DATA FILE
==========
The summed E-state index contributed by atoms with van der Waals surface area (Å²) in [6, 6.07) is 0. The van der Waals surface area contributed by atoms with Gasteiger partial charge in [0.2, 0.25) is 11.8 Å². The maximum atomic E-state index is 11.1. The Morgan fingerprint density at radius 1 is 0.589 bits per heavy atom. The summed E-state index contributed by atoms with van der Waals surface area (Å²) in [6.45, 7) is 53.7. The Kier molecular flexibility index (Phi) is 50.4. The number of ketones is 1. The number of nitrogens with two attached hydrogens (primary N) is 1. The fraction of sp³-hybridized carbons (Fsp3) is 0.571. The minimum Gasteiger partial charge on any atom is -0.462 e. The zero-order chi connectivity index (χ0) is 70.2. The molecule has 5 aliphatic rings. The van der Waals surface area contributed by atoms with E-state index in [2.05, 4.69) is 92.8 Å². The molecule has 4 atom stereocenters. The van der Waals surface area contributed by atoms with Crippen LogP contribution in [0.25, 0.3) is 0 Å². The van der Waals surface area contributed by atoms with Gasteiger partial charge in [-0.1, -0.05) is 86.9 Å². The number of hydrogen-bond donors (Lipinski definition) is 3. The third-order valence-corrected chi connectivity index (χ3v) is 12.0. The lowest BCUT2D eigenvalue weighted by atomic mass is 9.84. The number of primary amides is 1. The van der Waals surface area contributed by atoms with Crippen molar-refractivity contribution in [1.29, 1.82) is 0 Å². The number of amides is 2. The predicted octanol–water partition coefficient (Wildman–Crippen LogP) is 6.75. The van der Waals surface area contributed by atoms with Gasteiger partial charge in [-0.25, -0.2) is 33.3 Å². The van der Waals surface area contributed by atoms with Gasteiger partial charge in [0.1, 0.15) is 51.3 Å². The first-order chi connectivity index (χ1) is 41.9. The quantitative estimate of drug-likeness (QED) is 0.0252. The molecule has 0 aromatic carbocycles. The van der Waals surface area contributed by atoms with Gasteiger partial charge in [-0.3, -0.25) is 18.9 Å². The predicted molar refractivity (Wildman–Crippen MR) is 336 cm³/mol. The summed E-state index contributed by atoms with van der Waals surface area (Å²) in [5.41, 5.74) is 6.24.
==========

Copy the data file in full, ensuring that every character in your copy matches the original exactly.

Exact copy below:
The summed E-state index contributed by atoms with van der Waals surface area (Å²) in [6, 6.07) is 0. The van der Waals surface area contributed by atoms with Gasteiger partial charge in [0.2, 0.25) is 11.8 Å². The maximum atomic E-state index is 11.1. The Morgan fingerprint density at radius 1 is 0.589 bits per heavy atom. The summed E-state index contributed by atoms with van der Waals surface area (Å²) in [6.45, 7) is 53.7. The Kier molecular flexibility index (Phi) is 50.4. The number of ketones is 1. The number of nitrogens with two attached hydrogens (primary N) is 1. The fraction of sp³-hybridized carbons (Fsp3) is 0.571. The minimum Gasteiger partial charge on any atom is -0.462 e. The zero-order chi connectivity index (χ0) is 70.2. The molecule has 5 aliphatic rings. The van der Waals surface area contributed by atoms with E-state index in [2.05, 4.69) is 92.8 Å². The molecule has 4 atom stereocenters. The van der Waals surface area contributed by atoms with Crippen LogP contribution in [0.25, 0.3) is 0 Å². The van der Waals surface area contributed by atoms with Gasteiger partial charge in [-0.1, -0.05) is 86.9 Å². The number of hydrogen-bond donors (Lipinski definition) is 3. The third-order valence-corrected chi connectivity index (χ3v) is 12.0. The lowest BCUT2D eigenvalue weighted by atomic mass is 9.84. The number of primary amides is 1. The van der Waals surface area contributed by atoms with Crippen molar-refractivity contribution in [1.29, 1.82) is 0 Å². The number of amides is 2. The predicted octanol–water partition coefficient (Wildman–Crippen LogP) is 6.75. The van der Waals surface area contributed by atoms with Gasteiger partial charge in [-0.25, -0.2) is 33.3 Å². The van der Waals surface area contributed by atoms with Gasteiger partial charge in [0.1, 0.15) is 51.3 Å². The first-order chi connectivity index (χ1) is 41.9. The quantitative estimate of drug-likeness (QED) is 0.0252. The molecule has 0 aromatic carbocycles. The van der Waals surface area contributed by atoms with Gasteiger partial charge in [-0.3, -0.25) is 18.9 Å². The predicted molar refractivity (Wildman–Crippen MR) is 336 cm³/mol. The summed E-state index contributed by atoms with van der Waals surface area (Å²) in [5.41, 5.74) is 6.24.